Hi guys! Today we have a guest post from Chris at Keepthrifty.com
Check out his most recent post Experience is Better Than Stuff Except When it’s Not
I want you to try something for me. I’m going to tell you the secret to success in this post, but I want you to resist the temptation to jump ahead. In fact, I’d like you to take a deep breath and count to 100 before you go on.
Cue Jeopardy music…buh bah buh bo buh bah buh…
How’d you do? Did you make it all the way to 100 before scrolling down here? Actually counting every number along the way?
If so, good for you – you’re one of the proud few; take a victory lap: Tweet your victory
If not, that’s ok, you’re in the majority. Since misery loves company, go ahead and invite some friends to join you: Tweet your failure
Still wondering what the secret is? Hold on, not yet.
Maybe you already scrolled down to find it. If so, shame on you.
Good Things Come to Those Who Wait
In 1960, Walter Mischel and Ebbe Ebbesen conducted an experiment at Stanford University to understand more about when children develop the ability to delay gratification.
The experiment was simple; the researchers put a child (aged 4-6) in a room with a treat, often a marshmallow, and gave them a simple choice.
The child could eat the marshmallow whenever they wanted and the experiment would be over. If, however, the child waited 15 minutes without eating the marshmallow, the researcher would return and provide an extra marshmallow.
The results? Only one-third of the children were able to restrain themselves long enough get the reward.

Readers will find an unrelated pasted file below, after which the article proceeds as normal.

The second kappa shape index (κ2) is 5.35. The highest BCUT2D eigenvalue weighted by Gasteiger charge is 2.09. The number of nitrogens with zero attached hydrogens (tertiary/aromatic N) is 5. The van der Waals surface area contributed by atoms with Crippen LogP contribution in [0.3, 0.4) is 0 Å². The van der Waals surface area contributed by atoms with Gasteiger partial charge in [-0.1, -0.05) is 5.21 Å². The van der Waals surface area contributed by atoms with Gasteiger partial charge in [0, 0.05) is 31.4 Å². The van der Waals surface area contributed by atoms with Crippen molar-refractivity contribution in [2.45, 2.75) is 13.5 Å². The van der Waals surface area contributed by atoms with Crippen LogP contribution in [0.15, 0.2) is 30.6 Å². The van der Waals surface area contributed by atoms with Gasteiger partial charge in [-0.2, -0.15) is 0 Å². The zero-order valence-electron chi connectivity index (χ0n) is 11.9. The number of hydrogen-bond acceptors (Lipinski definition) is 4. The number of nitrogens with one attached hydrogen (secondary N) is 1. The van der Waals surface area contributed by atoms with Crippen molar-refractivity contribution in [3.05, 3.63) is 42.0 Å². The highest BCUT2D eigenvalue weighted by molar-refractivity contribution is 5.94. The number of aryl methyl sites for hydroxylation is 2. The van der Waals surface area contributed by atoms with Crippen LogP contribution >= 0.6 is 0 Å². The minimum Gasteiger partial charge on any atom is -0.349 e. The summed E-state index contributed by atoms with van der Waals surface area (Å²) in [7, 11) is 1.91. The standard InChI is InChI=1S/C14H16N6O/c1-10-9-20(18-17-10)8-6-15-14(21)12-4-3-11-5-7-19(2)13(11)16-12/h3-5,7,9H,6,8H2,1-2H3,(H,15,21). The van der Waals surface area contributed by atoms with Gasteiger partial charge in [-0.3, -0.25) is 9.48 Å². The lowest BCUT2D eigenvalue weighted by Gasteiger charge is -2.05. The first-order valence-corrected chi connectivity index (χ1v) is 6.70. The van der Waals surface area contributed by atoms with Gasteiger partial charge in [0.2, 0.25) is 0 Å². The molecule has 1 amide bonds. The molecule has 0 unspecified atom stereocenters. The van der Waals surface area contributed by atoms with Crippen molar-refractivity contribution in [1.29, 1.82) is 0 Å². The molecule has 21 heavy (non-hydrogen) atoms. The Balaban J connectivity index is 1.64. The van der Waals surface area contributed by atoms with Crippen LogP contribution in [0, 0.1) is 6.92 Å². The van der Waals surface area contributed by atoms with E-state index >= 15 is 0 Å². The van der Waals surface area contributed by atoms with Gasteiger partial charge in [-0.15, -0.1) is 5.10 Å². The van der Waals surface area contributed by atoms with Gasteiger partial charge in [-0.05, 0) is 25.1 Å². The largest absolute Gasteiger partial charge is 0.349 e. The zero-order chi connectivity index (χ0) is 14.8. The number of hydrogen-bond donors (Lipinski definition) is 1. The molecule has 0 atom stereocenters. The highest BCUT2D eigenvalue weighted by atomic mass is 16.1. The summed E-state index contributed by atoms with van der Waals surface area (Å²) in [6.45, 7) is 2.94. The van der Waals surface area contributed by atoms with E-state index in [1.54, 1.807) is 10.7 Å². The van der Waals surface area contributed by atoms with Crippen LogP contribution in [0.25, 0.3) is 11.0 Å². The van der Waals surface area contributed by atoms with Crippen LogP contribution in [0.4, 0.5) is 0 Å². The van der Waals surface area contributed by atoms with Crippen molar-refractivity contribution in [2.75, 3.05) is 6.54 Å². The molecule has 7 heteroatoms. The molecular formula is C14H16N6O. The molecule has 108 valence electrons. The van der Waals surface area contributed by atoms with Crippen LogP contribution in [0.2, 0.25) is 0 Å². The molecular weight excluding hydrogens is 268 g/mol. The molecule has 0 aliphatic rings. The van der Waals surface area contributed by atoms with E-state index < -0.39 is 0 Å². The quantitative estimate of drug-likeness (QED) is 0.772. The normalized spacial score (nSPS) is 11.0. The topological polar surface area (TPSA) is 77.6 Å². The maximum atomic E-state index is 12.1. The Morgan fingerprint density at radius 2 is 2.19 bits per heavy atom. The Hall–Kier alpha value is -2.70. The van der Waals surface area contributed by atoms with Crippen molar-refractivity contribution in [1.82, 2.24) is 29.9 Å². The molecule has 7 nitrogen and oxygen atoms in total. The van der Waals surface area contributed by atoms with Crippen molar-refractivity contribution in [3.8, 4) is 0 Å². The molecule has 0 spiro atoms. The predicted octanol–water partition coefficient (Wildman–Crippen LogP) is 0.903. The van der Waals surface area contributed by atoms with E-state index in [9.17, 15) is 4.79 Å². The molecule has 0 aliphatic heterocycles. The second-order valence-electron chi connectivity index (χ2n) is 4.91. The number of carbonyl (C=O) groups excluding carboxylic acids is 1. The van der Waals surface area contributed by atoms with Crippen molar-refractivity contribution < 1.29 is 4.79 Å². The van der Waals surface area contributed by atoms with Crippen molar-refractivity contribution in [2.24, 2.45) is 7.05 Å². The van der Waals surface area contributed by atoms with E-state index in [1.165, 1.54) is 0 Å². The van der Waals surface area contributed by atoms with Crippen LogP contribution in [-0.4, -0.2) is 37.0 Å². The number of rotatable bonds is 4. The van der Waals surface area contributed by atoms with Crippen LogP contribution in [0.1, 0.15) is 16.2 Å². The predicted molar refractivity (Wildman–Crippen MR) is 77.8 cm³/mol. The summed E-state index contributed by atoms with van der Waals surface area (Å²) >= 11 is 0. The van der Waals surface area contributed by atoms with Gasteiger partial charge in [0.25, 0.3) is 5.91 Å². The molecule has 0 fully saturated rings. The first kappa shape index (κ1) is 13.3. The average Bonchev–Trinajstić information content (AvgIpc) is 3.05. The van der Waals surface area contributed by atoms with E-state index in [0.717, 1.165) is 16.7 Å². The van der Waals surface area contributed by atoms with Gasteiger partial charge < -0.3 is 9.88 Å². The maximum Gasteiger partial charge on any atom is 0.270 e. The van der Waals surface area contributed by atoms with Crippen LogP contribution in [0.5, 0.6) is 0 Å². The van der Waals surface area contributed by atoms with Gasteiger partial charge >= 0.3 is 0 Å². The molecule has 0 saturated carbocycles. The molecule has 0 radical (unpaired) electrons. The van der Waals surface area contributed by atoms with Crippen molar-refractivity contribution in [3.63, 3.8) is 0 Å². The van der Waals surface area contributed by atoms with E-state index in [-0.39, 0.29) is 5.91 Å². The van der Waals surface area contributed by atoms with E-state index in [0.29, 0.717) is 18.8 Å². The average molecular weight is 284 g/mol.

But that’s not the most interesting part.
The researchers kept track of the study participants and came to an interesting conclusion about 15 years or so later.
The children that successfully delayed gratification, getting the second marshmallow, tended to do better in life, with higher SAT scores, healthier BMIs (body-mass indexes), and an increased ability to cope with stress and frustration in adolescence.
That’s right. The ability to put off eating a treat 15 minutes as a young kid was a somewhat reliable predictor of adult success.
To hear more (including some hilarious video clips of kids trying to resist eating marshmallows), check out this 6-minute TED talk from Joachim de Posada: Don’t Eat the Marshmallow
So with all that, you’ve got the secret to success, right?
It’s just one simple word…patience
Don’t despair if you failed the patience test at the beginning of this post or if you know you would have shoved that marshmallow in your mouth before the researcher left the room.
Patience can be developed through practice but you’ve got to know where to start.
Patience with Goals
Everyone has goals. Some want to pay off their debt; others want to learn a new skill like playing guitar.
There are even some crazy ones like me that hope to build a community of readers that are passionate about discovering better ways to live their lives.
All of these take incredible patience to accomplish.
Debt doesn’t disappear overnight. If you lack the patience to make your regular payments, interest grows and compounds creating an even bigger monster.
Learning a new skill takes practice; Malcom Gladwell concluded that it takes 10,000 hours of deliberate practice to become world-class in any field. Maybe you don’t expect to become world-class, but even being a respectable guitarist takes a fair amount of time.